August 12, 1996 12:00 PM

Mickey Hart

On his first record following the death of Jerry Garcia, the ex-Grateful Dead drummer follows up his Grammy-winning 1991 Planet Drum release with this cacophonous celebration of world-beat music, stirring percussive interplay and dulcet vocals. Before going into the studio, Hart provided Dead lyricist Robert Hunter with raw rhythm tracks and, aided by a computer, gave the songs their sonic structure. But it’s a female British a cappella group, the Mint Juleps, that gives the global funkfest “Where Love Goes (Sito)” and the jaunty, playful “The Sandman” (with Bob Weir on guitar) depth and resonance. Hart does a spoken-word rap to the sweetly naive “Down the Road,” in which he lumps Jack Kennedy and Garcia together in a touching song about the spiritual presence of those long gone. It’s a mite corny, but Hart’s message is clear: There are no sad endings in the realm of the Dead, just life-affirming new beginnings. (Rykodisc)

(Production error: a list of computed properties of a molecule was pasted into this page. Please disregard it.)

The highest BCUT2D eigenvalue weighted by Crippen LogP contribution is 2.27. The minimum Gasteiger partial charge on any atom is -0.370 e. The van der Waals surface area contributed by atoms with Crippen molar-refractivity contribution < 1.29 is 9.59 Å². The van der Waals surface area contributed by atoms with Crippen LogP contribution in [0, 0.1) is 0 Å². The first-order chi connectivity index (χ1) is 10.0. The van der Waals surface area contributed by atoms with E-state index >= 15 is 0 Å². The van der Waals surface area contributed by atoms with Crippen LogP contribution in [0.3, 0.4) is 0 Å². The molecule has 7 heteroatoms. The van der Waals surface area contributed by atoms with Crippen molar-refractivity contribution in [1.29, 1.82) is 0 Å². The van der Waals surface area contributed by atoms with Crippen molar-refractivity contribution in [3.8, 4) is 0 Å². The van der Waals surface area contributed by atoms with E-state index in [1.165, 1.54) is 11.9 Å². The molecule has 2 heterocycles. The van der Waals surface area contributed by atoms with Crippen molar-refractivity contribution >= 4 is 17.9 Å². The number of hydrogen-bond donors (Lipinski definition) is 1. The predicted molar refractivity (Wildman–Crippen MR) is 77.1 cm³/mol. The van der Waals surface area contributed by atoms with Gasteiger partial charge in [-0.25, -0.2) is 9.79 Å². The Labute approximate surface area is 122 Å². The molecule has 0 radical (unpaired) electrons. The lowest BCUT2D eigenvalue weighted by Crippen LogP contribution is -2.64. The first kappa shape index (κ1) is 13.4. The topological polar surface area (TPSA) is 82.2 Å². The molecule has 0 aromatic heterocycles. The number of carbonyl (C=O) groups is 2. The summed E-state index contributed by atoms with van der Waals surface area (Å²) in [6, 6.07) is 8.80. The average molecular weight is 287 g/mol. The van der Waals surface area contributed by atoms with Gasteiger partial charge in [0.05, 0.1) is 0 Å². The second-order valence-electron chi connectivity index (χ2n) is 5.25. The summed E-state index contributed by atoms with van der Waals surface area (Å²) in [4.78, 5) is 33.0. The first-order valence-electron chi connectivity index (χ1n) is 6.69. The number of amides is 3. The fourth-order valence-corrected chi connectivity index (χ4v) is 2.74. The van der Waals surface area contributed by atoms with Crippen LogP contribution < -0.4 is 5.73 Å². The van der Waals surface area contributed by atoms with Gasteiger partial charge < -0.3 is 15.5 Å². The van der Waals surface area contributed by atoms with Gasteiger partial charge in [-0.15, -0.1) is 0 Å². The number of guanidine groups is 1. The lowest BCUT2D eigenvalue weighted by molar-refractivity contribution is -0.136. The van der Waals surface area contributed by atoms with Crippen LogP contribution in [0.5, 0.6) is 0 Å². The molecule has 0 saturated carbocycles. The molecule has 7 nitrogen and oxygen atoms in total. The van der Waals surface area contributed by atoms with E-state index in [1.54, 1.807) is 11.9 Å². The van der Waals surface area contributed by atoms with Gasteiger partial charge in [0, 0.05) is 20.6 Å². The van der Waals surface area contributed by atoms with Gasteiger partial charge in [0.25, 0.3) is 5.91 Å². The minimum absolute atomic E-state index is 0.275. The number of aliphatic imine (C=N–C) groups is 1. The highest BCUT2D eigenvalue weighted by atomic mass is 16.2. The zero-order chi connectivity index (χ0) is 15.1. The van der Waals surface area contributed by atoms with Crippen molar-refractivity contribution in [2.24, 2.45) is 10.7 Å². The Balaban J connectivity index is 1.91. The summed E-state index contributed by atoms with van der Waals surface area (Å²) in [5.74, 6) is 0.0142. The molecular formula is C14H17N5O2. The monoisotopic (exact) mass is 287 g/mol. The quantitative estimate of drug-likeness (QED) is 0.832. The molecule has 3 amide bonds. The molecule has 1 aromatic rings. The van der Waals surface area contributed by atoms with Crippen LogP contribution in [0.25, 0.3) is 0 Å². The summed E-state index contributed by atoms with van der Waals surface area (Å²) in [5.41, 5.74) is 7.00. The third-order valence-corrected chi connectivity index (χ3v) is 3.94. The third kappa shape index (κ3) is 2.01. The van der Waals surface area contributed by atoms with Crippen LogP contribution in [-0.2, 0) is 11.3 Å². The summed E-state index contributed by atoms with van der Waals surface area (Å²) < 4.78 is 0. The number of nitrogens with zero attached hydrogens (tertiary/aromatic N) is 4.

Like Charles and Diana, the pop royal known by the strange glyph above is officially ending a long, unhappy union. In his case, the artist many of his fans will always insist on calling Prince is bowing out of an 18-year relationship with Warner Bros. Records. In lieu of leaking divorce papers, Prince, who has claimed that the label was lax in promoting his career and appeared in public with the word Slave scrawled across his face in protest, delivers this maddening swan song of original material for Warner. And in doing so he makes no bones about his raid-the-vaults strategy. (“Originally intended 4 private use only,” he writes in the CD liner notes.) But much of this effort is clearly not intended for public consumption.

During his purple reign, the Symbol Man made some of the most blindingly brilliant (see 1999 and Sign “o” the Times) records of the ’80s. But his output in the ’90s has produced more misses than hits, which may or may not be related to his ongoing disputes with his record label.

Unquestionably there are flashes of greatness here, including the sinewy 12-bar romp “Zannalee,” wherein the artist coaxes the same kind of unbridled passion from his guitar that Hendrix did. And “I Rock, Therefore I Am” conjures the hyped-up funk from the singer’s early days. But the disc fades into half-baked, gauzy pretentiousness not befitting the Prince of old. Fans can only hope that his newfound contractual freedom will rekindle his artistic fire and, dare we hope, signal a return to a pronounceable name. (Warner Bros.)

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